Lessons from the PhotoArk

This is a plug for a great exhibit currently at the National Geographic Musuem in Washington DC--"PhotoArk," a collection of photographs by Joel Sartore.  He is trying to document all the world's threatened species--5,000 so far & counting.  He visits zoos & rescue centers to take pictures of the animals against a stark black or white background.  The point is to try to really see them as individuals--individuals not entirely different from you and me--in order to engender our compassion and action on behalf of the world's disappearing species and their habitats.

Obviously, this is a deeply theological issue, an issue I care about passionately.  We are both created and called to love animals as our neighbors, as subjects, not objects--as a "thou," not an "it."  Our own lives are inextricably linked with theirs--we cannot survive and thrive without them.  Here are just a few quotes from the exhibit, and a few photos.  If you have a chance, go see it:  you won't regret it.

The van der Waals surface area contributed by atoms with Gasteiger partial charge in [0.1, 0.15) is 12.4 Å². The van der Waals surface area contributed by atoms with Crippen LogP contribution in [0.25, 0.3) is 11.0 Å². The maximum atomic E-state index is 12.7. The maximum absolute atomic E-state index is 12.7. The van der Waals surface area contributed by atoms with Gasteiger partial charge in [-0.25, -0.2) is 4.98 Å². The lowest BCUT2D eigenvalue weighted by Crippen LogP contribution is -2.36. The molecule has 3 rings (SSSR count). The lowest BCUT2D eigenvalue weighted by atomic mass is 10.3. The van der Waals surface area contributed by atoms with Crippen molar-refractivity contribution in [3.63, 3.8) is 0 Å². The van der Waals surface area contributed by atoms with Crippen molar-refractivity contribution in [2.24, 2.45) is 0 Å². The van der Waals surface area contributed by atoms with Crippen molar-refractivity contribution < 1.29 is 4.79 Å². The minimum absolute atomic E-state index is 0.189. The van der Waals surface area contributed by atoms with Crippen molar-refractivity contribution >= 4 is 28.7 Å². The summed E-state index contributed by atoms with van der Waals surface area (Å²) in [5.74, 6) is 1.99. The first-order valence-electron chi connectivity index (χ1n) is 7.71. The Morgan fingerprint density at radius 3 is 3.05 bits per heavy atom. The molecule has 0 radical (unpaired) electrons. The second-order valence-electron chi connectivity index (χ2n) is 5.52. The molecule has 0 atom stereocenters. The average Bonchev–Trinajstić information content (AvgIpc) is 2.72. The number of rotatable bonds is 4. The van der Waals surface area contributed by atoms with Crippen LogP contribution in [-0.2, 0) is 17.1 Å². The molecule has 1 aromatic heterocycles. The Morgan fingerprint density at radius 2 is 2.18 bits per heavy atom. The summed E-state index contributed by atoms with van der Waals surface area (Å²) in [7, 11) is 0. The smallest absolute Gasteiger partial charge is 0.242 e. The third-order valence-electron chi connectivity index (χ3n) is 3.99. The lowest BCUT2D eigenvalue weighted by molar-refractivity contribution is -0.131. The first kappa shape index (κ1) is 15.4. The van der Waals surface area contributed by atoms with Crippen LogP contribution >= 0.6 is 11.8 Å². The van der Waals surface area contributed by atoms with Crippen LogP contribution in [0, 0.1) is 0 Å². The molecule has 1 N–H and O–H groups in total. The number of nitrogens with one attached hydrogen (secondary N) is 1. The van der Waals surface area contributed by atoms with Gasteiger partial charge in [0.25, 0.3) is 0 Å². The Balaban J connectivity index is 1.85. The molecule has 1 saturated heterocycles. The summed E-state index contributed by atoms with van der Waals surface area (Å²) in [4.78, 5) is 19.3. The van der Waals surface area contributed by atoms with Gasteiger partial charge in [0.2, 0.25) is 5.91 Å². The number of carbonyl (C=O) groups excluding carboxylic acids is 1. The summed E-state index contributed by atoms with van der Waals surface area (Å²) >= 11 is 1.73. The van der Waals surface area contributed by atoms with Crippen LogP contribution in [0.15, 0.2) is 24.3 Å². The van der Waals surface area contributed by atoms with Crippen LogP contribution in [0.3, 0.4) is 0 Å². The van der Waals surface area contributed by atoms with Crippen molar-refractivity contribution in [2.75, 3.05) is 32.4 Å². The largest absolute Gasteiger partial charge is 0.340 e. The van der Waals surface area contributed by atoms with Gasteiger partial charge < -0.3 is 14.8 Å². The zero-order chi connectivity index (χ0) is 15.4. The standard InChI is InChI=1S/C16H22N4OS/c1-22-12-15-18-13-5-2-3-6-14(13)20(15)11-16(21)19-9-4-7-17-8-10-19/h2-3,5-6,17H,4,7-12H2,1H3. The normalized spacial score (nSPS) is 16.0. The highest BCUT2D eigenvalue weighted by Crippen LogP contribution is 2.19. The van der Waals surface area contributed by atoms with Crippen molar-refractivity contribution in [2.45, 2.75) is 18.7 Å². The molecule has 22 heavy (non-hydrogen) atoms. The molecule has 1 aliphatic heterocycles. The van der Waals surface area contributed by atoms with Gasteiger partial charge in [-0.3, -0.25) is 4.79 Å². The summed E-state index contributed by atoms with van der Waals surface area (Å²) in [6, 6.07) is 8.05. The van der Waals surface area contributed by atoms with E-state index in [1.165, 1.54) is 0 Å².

"Life on our planet is interconnected."  "When we're able to look animals in the eye, it is easy to see they're not so different."  "Half of all the planet's species could be lost by 2100."

"It is said that people will only save what they love.  Examining the animals in this room offers incentive for each of us to find ways to prevent further losses.  Take a moment to imagine a world without songbirds, frogs, pandas, or whatever you hold dear."